This wonderfully wise advice for life from the Apostle Paul finishes with these words: ‘Finally, whatever is true, whatever is noble, whatever is right, whatever is pure, whatever is lovely, whatever is admirable…think about such things.’

The way we think determines the way we are. 70 years an American clergyman wrote a book that introduced a new term into our vocabulary. His name was Norman Vincent Peale, and his book was The Power of Positive Thinking. What he called ‘positive thinking’ was really just another way of saying ‘faith’.

Peale rightly identified our biggest problem as our lack of discipline in the way we think. Our tendency is to think negatively, and to see only problems. He also clearly identified the solution. He called it positive thinking - a deliberate choice to make ourselves take control of our way of thinking. And to constantly renew our way of thinking with those great Biblical truths like: ‘I can do all things through Christ who strengthens me’ and ‘If God is for us who can be against us.’

It’s what the Bible means when it talks about: ‘Being transformed by the renewing of your mind.’  And, of course, it’s also what Paul means when he says: ‘Whatever is true, whatever is noble, whatever is right, whatever is pure, whatever is lovely, whatever is admirable…think about such things.’

What I’ve been saying this morning reminds me of an old legend about three men each carrying two sacks, one tied in front of his neck and the other tied on his back. When the first man was asked what was in his sacks, he said: ‘In the sack on my back are all the good things I’ve received. In the front sack are all the bad things that have happened to me. Every now and then I stop, open the front sack, take the things out, examine them, and think about them.’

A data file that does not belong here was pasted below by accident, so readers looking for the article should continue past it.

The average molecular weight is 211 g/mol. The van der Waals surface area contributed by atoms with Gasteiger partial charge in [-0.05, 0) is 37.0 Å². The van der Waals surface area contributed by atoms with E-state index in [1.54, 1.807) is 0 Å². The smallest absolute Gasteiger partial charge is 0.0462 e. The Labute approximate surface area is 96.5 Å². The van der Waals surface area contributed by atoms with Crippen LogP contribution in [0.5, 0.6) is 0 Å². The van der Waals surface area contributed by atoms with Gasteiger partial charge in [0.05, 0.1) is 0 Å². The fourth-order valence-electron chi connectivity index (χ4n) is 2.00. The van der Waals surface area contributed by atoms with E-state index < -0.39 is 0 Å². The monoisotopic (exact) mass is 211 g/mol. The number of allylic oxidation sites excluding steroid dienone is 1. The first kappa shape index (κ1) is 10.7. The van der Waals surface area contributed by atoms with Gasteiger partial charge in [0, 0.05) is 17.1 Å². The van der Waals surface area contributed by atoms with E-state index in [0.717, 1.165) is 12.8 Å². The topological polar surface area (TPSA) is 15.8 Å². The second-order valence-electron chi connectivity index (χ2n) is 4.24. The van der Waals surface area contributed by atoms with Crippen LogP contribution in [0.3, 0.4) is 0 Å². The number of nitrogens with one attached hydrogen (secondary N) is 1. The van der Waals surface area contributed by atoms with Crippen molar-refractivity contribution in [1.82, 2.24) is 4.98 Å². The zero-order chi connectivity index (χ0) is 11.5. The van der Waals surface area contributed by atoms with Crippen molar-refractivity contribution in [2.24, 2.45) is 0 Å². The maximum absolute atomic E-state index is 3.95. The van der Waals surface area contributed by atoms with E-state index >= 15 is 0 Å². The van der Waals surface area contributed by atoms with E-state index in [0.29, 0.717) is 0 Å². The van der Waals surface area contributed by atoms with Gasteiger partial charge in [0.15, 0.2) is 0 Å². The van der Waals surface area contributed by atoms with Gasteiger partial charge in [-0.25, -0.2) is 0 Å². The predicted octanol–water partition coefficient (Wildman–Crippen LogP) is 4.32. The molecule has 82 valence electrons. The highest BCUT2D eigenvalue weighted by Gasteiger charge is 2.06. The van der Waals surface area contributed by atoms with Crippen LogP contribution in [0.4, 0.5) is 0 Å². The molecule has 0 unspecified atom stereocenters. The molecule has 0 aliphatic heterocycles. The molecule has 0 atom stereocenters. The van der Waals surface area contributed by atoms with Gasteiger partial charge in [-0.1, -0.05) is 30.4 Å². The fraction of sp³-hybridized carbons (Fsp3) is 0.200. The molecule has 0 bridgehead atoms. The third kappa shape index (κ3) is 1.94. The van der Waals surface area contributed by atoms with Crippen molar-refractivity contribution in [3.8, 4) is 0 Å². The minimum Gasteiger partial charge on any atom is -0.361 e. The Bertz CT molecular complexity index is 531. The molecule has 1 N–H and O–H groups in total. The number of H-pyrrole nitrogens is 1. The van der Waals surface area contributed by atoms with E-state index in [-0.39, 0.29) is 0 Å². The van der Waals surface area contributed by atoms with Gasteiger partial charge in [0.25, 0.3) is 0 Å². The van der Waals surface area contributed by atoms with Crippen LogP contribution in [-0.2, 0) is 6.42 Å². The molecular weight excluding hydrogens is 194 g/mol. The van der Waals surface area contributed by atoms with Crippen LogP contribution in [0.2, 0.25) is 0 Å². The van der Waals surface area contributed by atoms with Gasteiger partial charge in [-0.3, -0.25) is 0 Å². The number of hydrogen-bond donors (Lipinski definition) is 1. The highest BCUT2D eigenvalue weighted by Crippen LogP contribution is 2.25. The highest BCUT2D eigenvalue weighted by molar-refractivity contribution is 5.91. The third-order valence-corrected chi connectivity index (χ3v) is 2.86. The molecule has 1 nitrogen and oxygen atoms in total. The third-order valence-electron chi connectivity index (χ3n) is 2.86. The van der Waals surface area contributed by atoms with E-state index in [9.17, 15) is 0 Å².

The second man said: ‘In the front sack are all the good things I've received. I like to see them, so quite often I take them out to show them off to people. The sack in the back is where I keep all the bad things. They slow me down, but you know, for some reason I can't drop them.’

But the third man said: ‘The sack in front is where I keep all the blessings I've experienced, and all the good things other people have done for me. The weight isn't a problem. The sack is like sails of a ship. It keeps me going forward. The sack on my back, though, is empty. There's nothing in it because I cut a big hole in its bottom. That’s where I put all the bad things that I think about myself or hear about others. They go in one end and out the other. I’m not going to carry any weight I don’t need to.’

My question to you is what are you carrying in your sacks? The only person who has power over your happiness – or lack thereof – is you. You, and the way you choose to think.

‘Put this into practice,’ says the Apostle Paul, ‘And the God of peace will be with you.